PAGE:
7. 7. Sexual Responses In Children Self-exploration is normal and will facilitate healthy sexuality. It should not be condoned. Negative reinforcement of a behavior that is pleasurable, creates confusing and mixed messages.  By age 3, children understand the concept of public versus private behavior.  Children 6-12 years understand the difference between masculine and feminine.
    8. 8. The Family Context  Family styles of physical expression and feelings about modesty, privacy, and nudity vary  Families communicate implicit messages about sexuality to children through their expression and feelings
    9. 9. Childhood Victimization  Leads to a variety of negative health & behavioral consequences:  Prostitution  Promiscuity  Teenage pregnancy
    10. 10. Sexuality in Adolescence  Puberty: stage of development when body is capable of reproduction  Adolescence: the psychological state of puberty  A time of growth and confusion  Body matures faster than emotional and intellectual capabilities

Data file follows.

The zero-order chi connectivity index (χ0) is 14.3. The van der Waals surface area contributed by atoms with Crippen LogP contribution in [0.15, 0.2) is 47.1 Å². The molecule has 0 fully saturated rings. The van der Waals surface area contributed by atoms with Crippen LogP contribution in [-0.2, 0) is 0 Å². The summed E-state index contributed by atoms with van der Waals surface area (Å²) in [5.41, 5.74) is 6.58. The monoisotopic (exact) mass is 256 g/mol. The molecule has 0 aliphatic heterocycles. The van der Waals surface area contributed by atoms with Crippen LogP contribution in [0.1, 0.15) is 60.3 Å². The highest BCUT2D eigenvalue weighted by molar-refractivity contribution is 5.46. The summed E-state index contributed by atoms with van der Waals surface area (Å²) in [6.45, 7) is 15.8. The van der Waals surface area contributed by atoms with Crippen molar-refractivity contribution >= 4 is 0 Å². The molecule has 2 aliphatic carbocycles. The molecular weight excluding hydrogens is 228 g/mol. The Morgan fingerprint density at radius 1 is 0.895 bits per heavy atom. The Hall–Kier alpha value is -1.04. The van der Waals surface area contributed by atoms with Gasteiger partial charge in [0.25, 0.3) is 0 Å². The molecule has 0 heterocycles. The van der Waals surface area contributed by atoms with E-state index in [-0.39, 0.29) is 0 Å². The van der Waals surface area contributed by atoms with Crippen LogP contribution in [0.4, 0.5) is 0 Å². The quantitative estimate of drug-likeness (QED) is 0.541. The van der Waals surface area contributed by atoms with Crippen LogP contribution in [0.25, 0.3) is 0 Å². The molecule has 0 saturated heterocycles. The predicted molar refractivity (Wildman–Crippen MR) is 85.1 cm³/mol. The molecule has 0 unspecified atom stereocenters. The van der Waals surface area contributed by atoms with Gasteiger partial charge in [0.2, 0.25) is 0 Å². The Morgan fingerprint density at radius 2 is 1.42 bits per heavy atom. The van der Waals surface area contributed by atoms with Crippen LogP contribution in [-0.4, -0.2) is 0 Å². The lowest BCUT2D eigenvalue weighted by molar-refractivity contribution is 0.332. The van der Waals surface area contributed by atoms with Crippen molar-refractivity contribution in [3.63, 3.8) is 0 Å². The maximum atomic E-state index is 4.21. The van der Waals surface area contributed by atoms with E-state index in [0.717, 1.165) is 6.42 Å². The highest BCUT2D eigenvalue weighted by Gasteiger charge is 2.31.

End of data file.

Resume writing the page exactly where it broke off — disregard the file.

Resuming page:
11. 11. Puberty in Girls  Pubertal changes generally begin between ages 7 and 14  Growth spurt  Breast development  Pubic and underarm hair  Vaginal secretions  Menarche
    12. 12. Puberty in Boys  Pubertal changes generally begin between ages 9 and 16  Growth spurt  Deepening voice  Muscle-mass growth  Pubic, underarm, and facial hair  Penis and testicles grow and develop  Ejaculation of semen
    13. 13. Influences on SexualDevelopment  Parents  Learn through observing parents’ behavior  Does not generalize to sexual orientation  Peers  Share information/misinformation  Create expectancy  Media  Significant exposure and influence
    14. 14. Gay, Lesbian, Bisexual, andQuestioning Adolescents  Many people experience sexual fantasies concerning members of same sex  Does not always indicate a homosexual or bisexual orientation  3-10% of teenagers begin to come to terms with same-sex attraction during adolescence  Few feel like they can talk to parents  May be engaged in heterosexual dating and sex
    15. 15. Gay, Lesbian, BisexualAdolescents  Often experience adolescence as a time of great emotional pain  Face harassment  More likely to have attempted suicide  More likely to have been absent from school out of fear for safety  Many teens of color with same-sex attraction face the additional burden of gayness being understood as “white,” and face rejection by their ethnic and racial peers  More counseling and support services are now available in some areas to support teens